LBMA 2019: Silver Prices ‘Not Healthy,’ Gold Ratio to Stay High
The comments below are an edited and abridged synopsis of an article by Adrian Ash
The gold/silver ratio is likely to hold near 2019’s three-decade highs according to analysts and investment managers speaking at the LBMA conference in Shenzhen, China. The gold price is trading at 85 times the price of silver, making gold more than 50% more expensive than its half-century average against silver.
This year’s highs in the ratio came after silver fell by $2 per ounce over the 18 months to July 2019, but gold held steady.
Silver prices then surged by 30% to peak at 3-year highs of $19.65 in early September, and that crushed the gold/silver ratio from a near all-time record of 93—its highest since March 1991—to dip below 80 less than 2 months later.
But the ratio has since reversed half of this drop, and guest speakers on day two of the conference saw little cause for it to fall steeply, meaning silver is unlikely to outperform gold.
Over the last 30 years, the gold/silver ratio has only contracted when global economic growth has been accelerating, or the world’s central banks have been disinterested in buying gold.
Official-sector gold demand last year set a half-century record, and looks set to match or beat it in 2019. Global GDP growth is forecast at 3.2% this year and 3.4% in 2020, down from 3.5% in 2018.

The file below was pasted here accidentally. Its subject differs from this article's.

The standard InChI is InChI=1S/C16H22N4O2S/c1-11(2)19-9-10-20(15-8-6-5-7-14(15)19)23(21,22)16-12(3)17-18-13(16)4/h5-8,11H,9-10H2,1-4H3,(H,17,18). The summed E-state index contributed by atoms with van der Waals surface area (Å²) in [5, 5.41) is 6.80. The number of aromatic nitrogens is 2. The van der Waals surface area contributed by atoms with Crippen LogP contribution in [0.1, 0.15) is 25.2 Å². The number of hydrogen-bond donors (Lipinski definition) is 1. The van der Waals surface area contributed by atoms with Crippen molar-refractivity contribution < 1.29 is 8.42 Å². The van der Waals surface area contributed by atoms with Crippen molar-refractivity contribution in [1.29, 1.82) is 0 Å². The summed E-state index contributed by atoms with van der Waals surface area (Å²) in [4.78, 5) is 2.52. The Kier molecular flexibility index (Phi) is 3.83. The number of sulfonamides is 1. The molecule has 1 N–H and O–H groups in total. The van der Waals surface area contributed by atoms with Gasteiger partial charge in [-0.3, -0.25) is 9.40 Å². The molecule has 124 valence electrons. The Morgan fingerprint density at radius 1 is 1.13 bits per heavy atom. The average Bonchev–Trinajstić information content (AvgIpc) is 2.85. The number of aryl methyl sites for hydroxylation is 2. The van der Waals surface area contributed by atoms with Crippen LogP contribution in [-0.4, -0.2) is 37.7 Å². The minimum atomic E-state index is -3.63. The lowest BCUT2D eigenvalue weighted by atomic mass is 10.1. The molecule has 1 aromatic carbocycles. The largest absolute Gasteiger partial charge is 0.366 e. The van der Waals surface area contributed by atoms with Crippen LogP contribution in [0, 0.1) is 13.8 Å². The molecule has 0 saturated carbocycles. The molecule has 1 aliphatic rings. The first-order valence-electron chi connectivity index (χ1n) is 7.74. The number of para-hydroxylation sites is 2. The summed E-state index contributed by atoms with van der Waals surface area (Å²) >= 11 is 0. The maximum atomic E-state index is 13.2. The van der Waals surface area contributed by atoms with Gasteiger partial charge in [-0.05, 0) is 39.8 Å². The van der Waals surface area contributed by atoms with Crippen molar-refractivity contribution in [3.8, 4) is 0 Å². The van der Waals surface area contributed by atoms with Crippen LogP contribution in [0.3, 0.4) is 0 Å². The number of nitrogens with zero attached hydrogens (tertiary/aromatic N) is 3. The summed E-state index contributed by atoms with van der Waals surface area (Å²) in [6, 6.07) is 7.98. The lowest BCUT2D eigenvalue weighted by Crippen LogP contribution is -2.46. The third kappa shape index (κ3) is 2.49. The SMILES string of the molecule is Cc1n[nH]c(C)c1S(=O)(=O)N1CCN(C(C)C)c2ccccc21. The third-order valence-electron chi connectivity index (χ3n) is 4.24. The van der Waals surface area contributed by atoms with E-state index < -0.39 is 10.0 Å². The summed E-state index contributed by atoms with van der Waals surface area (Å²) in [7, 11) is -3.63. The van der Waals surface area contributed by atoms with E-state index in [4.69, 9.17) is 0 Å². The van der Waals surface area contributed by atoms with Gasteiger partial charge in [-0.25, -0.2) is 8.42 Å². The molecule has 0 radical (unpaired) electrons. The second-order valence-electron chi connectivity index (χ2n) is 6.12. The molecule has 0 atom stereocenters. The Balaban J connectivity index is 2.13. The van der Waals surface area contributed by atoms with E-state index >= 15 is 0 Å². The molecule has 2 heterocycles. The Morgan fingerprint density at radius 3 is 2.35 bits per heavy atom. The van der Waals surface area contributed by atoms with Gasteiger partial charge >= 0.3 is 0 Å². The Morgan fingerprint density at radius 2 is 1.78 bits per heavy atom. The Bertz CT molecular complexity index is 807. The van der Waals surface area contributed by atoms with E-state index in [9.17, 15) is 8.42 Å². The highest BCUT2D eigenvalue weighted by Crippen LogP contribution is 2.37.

Average daily silver volumes on the SGE had doubled by October, reaching $7.5 billion the Friday before the LBMA conference, and overtaking the Comex derivative exchange’s volumes by value. This jump has come from private investors trading on leverage, making it a short-term volatility trade driven by speculators rather than long-term holders.
However, SGE gold volumes have also reached all-time records in 2019. Indeed, this is the first time that Chinese gold investing has participated in a global rally for the yellow metal, Reade said.
For silver, China’s technological demand remains strong, most notably in solar energy.
A high gold/silver ratio has encouraged some investors to think that silver is under-valued, and when the GSR has risen above 80 in recent years, the following drop has come from silver prices rising rather than gold falling, because the cheaper metal played catch-up with gold’s underlying trend.